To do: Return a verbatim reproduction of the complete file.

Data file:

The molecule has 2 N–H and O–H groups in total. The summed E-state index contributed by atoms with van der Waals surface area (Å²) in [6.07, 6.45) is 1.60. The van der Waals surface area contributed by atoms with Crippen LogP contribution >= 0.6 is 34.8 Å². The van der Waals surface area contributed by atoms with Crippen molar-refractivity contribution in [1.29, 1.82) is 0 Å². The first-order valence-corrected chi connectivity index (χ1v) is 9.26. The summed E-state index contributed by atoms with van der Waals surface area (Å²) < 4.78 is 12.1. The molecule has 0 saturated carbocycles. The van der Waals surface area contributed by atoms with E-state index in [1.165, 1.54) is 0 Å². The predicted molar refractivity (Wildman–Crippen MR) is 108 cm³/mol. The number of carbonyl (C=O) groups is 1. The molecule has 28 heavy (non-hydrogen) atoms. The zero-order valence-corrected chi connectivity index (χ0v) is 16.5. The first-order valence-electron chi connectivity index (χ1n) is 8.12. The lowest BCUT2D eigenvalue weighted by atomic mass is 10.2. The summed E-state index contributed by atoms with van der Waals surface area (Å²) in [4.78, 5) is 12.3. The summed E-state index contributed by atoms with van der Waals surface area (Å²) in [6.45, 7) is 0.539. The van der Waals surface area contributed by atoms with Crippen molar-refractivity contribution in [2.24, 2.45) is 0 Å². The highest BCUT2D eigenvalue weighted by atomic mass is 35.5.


The molecule has 2 N–H and O–H groups in total. The summed E-state index contributed by atoms with van der Waals surface area (Å²) in [6.07, 6.45) is 1.60. The van der Waals surface area contributed by atoms with Crippen LogP contribution >= 0.6 is 34.8 Å². The van der Waals surface area contributed by atoms with Crippen molar-refractivity contribution in [1.29, 1.82) is 0 Å². The first-order valence-corrected chi connectivity index (χ1v) is 9.26. The summed E-state index contributed by atoms with van der Waals surface area (Å²) < 4.78 is 12.1. The molecule has 0 saturated carbocycles. The van der Waals surface area contributed by atoms with E-state index in [1.165, 1.54) is 0 Å². The predicted molar refractivity (Wildman–Crippen MR) is 108 cm³/mol. The number of carbonyl (C=O) groups is 1. The molecule has 28 heavy (non-hydrogen) atoms. The zero-order valence-corrected chi connectivity index (χ0v) is 16.5. The first-order valence-electron chi connectivity index (χ1n) is 8.12. The lowest BCUT2D eigenvalue weighted by atomic mass is 10.2. The summed E-state index contributed by atoms with van der Waals surface area (Å²) in [4.78, 5) is 12.3. The summed E-state index contributed by atoms with van der Waals surface area (Å²) in [6.45, 7) is 0.539. The van der Waals surface area contributed by atoms with Crippen molar-refractivity contribution in [2.24, 2.45) is 0 Å². The highest BCUT2D eigenvalue weighted by atomic mass is 35.5.